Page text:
The Petitioner, Ashad RA Muhammad Ali, appeals the habeas corpus court’s summary dismissal of his petition for relief. He contends that the habeas corpus court erroneously concluded that his petition failed to state a cognizable claim for relief, noting (1) that this court has held that the trial court’s failure to include pre-trial jail credits on the judgment of conviction is a proper basis for habeas corpus relief and (2) that his judgment of conviction on “count three contains a facial error [because] count three cannot be ordered to run both consecutively and concurrently to the same sentence.” Following our review of the record and the applicable authorities, we affirm the judgment of the habeas corpus court.

Lawsuit: Family Says Conservator Stole $300K

The family of Nannie P. Malone of Nashville has filed suit against a former court-appointed conservator, claiming he misappropriated at least $300,000 from the elderly woman’s estate. Malone, who died in 2012, was afflicted with cancer and Alzheimer's disease when the court appointed Nashville lawyer John E. Clemmons to be her conservator. The family alleges that Clemmons put Malone in a nursing home though they wanted her at home, and wrote the first of many checks to himself within two weeks of taking on her care. WSMV has more. Clemmons was suspended a few months ago for collecting more than $50,000 in unauthorized fees from the bank account of another disabled client.

NBA Looks at Revisions to E-Discovery Standard

The Federal Court Committee of the Nashville Bar Association is in the early stages of preparing proposed revisions to the Middle District of Tennessee’s Administrative Order No. 174, the district’s default standard for e-discovery. Riley Warnock & Jacobson lawyer Russell Taber is collecting comments and recommendations for proposed changes to the order through Aug. 15. Taber reports that after the deadline passes, the committee will circulate a draft of proposed revisions, seek input on the draft and plan a meeting to discuss suggested revisions. It will then present a proposal to the court. Email comments and suggestions to Taber at rtaber@rwjplc.com.

Opinion: Sequestration Hits PDs Especially Hard

An article from Gavel Grab today suggests that automatic, across-the-board federal spending cuts known as sequestration have substantially impacted the judicial branch, but have hit public defenders’ offices especially hard. The article cites a new report by Federal News Radio that defenders are facing a nine percent decrease in their budget this year, which translates into a loss of $51 million and up to 20 furlough days for employees. According to the federal public defender for the Eastern District of Virginia, the program “faces complete destruction unless both the Judiciary and Congress act very soon.”

Suburban Memphis Voters Approve New Schools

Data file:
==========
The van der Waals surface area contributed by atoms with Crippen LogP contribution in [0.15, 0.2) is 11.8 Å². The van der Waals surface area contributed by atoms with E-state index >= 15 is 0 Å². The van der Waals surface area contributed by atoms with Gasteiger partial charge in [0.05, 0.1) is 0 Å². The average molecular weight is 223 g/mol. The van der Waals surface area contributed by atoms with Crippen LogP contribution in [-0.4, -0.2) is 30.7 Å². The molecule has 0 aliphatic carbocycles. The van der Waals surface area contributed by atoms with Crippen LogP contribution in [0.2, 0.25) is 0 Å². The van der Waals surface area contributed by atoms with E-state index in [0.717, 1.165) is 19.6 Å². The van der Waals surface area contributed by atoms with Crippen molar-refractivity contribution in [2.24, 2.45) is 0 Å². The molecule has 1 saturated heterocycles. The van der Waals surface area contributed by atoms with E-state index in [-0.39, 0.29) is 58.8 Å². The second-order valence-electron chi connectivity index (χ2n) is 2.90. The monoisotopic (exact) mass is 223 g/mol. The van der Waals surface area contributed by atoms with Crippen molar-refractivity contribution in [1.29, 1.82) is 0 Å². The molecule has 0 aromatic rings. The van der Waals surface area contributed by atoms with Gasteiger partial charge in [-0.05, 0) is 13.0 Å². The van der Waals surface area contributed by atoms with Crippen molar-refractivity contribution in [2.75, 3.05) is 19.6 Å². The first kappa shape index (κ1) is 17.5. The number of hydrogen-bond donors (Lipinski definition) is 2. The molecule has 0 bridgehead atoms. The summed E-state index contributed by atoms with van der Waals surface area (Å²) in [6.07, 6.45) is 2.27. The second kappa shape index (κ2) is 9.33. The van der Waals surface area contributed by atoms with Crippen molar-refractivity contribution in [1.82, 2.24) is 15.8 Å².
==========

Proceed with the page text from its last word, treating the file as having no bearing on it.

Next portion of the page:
Voters in the Memphis suburbs approved the creation of new school districts again yesterday. A federal judge had thrown out last year’s vote. Though turnout was lighter than the first vote, the creation of school systems in Arlington, Bartlett, Collierville, Germantown, Lakeland and Millington had overwhelming support. The move to establish suburban districts comes on the heels of a merger between Memphis city schools and Shelby County schools, The Commercial Appeal reports. WREG 3 in Memphis, however, suggests the court still could ban the new districts if it determines they violate equal protection rights or re-segregate the schools.

Lawyers Look into Vanderbilt Layoffs

Vanderbilt University Medical Center has started what could be a two-year span of layoffs, but some employees are not walking away quietly. Civil rights and employment lawyer George Barrett will be holding a press conference tomorrow morning with former U.S. Attorney Jerry Martin to discuss their investigation of the terminations. Employees who have been affected by the layoffs contacted the lawyers with concerns of possible violations of state and federal laws, WZTV Fox News 17 reports.

Don’t Miss the 2013 Elder Law Forum Friday

It's not too late to join 130+ elder law practitioners from across the state at TBA’s Annual Elder Law Forum this Friday at the AT&T Building in Nashville. Get details on topics, speakers, exhibitors and sessions or register online now.

Panel to Discuss New Book on Blanton Scandal

The First Amendment Center is hosting a panel discussion this Friday with key players from the January 1979 “coup” that ousted then Tennessee governor Ray Blanton and installed Lamar Alexander into office early. The event coincides with the publication of a new book from Tennessee author Keel Hunt that provides a behind-the-scenes look at the days leading up to the decision. Alexander, Hunt, former U.S. Attorney Hal Hardin and John Seigenthaler will discuss the book and the drama surrounding the situation. A reception and book signing with Hunt begins at 6 p.m. followed by the panel discussion at 7 p.m. The center is located at 1207 18th Ave. S., Nashville 37212. Also look for the book -- Coup: The Day the Democrats Ousted Their Governor, Put Republican Lamar Alexander in Office Early, and Stopped a Pardon Scandal -- to be reviewed in an upcoming issue of the Tennessee Bar Journal.


Questions, comments: Email us at TBAToday@tnbar.org

About this publication: Today's News is a compilation of digests of news reports of interest to Tennessee lawyers compiled by TBA staff, links to digested press releases, and occasional stories about the TBA and other activities written by the TBA staff or members. Statements or opinions herein are those of the authors and do not necessarily reflect those of the Tennessee Bar Association, its officers, board or staff.